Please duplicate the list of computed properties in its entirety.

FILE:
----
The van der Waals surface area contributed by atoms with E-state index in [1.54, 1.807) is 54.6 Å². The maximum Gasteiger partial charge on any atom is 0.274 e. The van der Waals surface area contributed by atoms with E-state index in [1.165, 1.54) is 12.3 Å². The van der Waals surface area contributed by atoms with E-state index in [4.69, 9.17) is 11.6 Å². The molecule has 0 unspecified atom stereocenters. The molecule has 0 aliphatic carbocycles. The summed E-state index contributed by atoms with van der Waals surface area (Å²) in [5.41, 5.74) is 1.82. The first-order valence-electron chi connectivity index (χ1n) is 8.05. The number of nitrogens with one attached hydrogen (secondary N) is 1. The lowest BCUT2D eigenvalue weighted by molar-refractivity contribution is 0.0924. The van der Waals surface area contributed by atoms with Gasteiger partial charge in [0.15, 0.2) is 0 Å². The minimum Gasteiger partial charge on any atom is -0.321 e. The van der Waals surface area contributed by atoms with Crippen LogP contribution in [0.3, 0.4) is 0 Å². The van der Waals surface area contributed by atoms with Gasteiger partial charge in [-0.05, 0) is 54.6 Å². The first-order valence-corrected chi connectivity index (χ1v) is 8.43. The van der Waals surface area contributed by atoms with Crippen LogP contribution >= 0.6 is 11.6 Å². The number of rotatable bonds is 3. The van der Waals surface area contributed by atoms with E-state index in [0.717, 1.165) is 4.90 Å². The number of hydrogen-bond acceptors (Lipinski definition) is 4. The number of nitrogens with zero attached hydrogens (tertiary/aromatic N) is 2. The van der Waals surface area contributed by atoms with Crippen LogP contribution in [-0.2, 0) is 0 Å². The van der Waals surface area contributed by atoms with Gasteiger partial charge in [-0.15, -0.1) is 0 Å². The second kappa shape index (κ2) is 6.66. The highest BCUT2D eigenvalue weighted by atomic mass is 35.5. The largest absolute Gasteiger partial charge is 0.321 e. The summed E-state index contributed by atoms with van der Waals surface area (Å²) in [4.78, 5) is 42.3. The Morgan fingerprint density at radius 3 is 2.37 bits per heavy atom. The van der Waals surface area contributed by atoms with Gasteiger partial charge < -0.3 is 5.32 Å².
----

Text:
The van der Waals surface area contributed by atoms with E-state index in [1.54, 1.807) is 54.6 Å². The maximum Gasteiger partial charge on any atom is 0.274 e. The van der Waals surface area contributed by atoms with E-state index in [1.165, 1.54) is 12.3 Å². The van der Waals surface area contributed by atoms with E-state index in [4.69, 9.17) is 11.6 Å². The molecule has 0 unspecified atom stereocenters. The molecule has 0 aliphatic carbocycles. The summed E-state index contributed by atoms with van der Waals surface area (Å²) in [5.41, 5.74) is 1.82. The first-order valence-electron chi connectivity index (χ1n) is 8.05. The number of nitrogens with one attached hydrogen (secondary N) is 1. The lowest BCUT2D eigenvalue weighted by molar-refractivity contribution is 0.0924. The van der Waals surface area contributed by atoms with Gasteiger partial charge in [0.15, 0.2) is 0 Å². The minimum Gasteiger partial charge on any atom is -0.321 e. The van der Waals surface area contributed by atoms with Crippen LogP contribution in [0.3, 0.4) is 0 Å². The van der Waals surface area contributed by atoms with Gasteiger partial charge in [-0.05, 0) is 54.6 Å². The first-order valence-corrected chi connectivity index (χ1v) is 8.43. The van der Waals surface area contributed by atoms with Crippen LogP contribution >= 0.6 is 11.6 Å². The number of rotatable bonds is 3. The van der Waals surface area contributed by atoms with E-state index in [0.717, 1.165) is 4.90 Å². The number of hydrogen-bond acceptors (Lipinski definition) is 4. The number of nitrogens with zero attached hydrogens (tertiary/aromatic N) is 2. The van der Waals surface area contributed by atoms with Crippen LogP contribution in [-0.2, 0) is 0 Å². The van der Waals surface area contributed by atoms with Gasteiger partial charge in [-0.15, -0.1) is 0 Å². The second kappa shape index (κ2) is 6.66. The highest BCUT2D eigenvalue weighted by atomic mass is 35.5. The largest absolute Gasteiger partial charge is 0.321 e. The summed E-state index contributed by atoms with van der Waals surface area (Å²) in [4.78, 5) is 42.3. The Morgan fingerprint density at radius 3 is 2.37 bits per heavy atom. The van der Waals surface area contributed by atoms with Gasteiger partial charge < -0.3 is 5.32 Å².